The Wall, the Drunks and the Night, LeRoy N. Sorenson

Marilyn Higginson, Autumn at Pike Creek, Oil on Wrapped Canvas, 16″ X 20″

 

The Wall, the Drunks and the Night

 

Walk left on Dakota down Main,
check out the firehouse three blocks
ahead, home of Engine 100, the only

engine in town. On the east
side of the brown brick building,

there is a mosaic of French flags.
No one knows why. It has been there
for sixty years and the colors

never fade. Every structure in the town
is flat-roofed, except the water tower

where the town’s name peels
in ragged strips. Inside the station,
a tiny American flag

sits on a card table beside
an overflowing ashtray.

A collection box for the recent
dead, empty of coin, empty of bills.
The heart of the town gone

callous with so much wanting. Two
locals, on most nights, pass out

against the flag wall. One clutches
a digital print of electric-robed Jesus—

the short, squirrelly minister at the Bible
Baptist church hands them out
in the bars, thirty or more,

on Friday nights. He sweats
all the time, wanting just a nip,

a little numb time from the Lord.
If you stand there long enough,
the air thickens with night.

Above, star sweep. If you look
closely, the ghosts of French trappers

pause before the wall. The night
settles into cold and the drunks
stir and moan. They sleep

through a wicked prairie wind, sleep
like tightly curled children.

______________________
LeRoy N. Sorenson

 

Review by Michael T. Young

This is a wonderfully understated rendering of memory and history, the failures of the former and the persistence of the latter, specifically the underlying and persistent reality of French history within the American landscape and the ignorance of Americans of that history. Starting with a description of a small town we’re given, within that town, a detail of a mosaic of French flags whose “colors//never fade.” In contrast, the town’s name “peels/in ragged strips” from the water tower, and a “tiny American flag” is on a card table beside/an overflowing ashtray.” This town that has “gone//callous with so much wanting,” depicts the same greed that eats at the heart of the entire country. It is an image of American society writ in miniature, a haunted culture, and a culture that avoids its own past, a culture that “sleep[s]//through a wicked prairie wind, sleep[s]/like tightly curled children.” Of course, there is an irony in “the ghosts of French trappers.” The greed and consumerism is rooted there in a history that we grew out of. So, it is not so much that there is something superior in that underlying history but that we are denying a piece of a past that is very much us, that is, in fact, who we are. The drunkenness is part of what is typically an escape, children wrapping themselves in blankets to shield themselves against the monsters they imagine in the dark, the return of the repressed or ignored memories. The imagery is crafted with the right balance, serving simultaneously as symbols and as descriptive elements portraying a small American town. It is quite a good poem.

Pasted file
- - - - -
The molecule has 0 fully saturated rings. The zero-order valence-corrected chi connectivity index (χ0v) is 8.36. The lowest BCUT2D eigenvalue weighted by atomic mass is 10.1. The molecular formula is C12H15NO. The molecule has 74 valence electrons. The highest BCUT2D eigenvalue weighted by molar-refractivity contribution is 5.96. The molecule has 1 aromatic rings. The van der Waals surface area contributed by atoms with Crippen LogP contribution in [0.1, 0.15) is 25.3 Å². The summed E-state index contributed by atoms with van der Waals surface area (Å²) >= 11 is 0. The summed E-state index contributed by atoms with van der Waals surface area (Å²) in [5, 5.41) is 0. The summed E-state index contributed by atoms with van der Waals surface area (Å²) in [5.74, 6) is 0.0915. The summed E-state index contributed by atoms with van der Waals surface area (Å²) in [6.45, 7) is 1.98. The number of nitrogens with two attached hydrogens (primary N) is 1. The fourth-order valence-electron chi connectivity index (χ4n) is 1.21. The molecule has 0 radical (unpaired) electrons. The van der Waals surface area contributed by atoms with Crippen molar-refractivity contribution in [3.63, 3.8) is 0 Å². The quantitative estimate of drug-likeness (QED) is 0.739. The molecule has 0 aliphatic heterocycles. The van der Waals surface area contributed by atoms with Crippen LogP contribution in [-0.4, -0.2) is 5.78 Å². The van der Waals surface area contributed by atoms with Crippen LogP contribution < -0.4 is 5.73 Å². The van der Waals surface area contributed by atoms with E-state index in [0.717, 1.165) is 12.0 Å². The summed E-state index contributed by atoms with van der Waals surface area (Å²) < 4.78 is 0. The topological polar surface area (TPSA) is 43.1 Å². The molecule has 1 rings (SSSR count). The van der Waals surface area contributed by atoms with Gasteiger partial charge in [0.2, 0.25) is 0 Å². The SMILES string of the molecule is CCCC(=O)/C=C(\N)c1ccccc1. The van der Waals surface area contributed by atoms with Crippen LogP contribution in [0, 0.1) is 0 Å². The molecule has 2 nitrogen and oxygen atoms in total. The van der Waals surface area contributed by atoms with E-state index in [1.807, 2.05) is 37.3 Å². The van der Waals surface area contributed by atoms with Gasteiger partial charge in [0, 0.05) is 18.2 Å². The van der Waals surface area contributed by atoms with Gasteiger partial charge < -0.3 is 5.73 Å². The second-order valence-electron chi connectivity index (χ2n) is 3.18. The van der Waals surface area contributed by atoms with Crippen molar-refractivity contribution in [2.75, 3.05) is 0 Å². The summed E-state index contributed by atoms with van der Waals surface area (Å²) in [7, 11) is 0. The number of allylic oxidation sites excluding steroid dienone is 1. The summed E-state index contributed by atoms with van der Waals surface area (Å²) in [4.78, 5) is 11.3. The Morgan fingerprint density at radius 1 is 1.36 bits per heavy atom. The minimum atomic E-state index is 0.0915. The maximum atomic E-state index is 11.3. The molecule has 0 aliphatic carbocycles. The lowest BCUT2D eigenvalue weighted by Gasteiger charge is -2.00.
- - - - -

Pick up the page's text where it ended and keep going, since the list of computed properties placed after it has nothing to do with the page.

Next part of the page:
Review by Claire Scott

A lovely sad poem of loss and decay. I really like how you pull us into the poem in the first line. I felt I was walking with you as you described this has-been town. I also like the French flags who are there “no one knows why.” The colors of the flag are the only thing that doesn’t fade. Purely random. I really like “ragged strips” and the image of the “tiny American flag.” A good contrast to the French flags. I like “callous with so much wanting.” A great line to describe the town and the people in it. And I love the minister “wanting just a nip/a little numb time for the Lord.” The entire town seems to need “a little numb time.” I am not sure about the French trappers, since they seem to explain the mosaic and I like it being there for no apparent reason, like fate. I also think you could end the poem with “The night/settles into cold.” A really good poem!

 

Review by Jared Pearce

A deft description of a dying prairie town—easy to spot all along the county roads in the Midwest. Beyond the description, though, is the connection between all men: the drunks, the priest, the trappers all have their needs, their trials, their desire. Men like these will survive a long death, just like the towns that house them.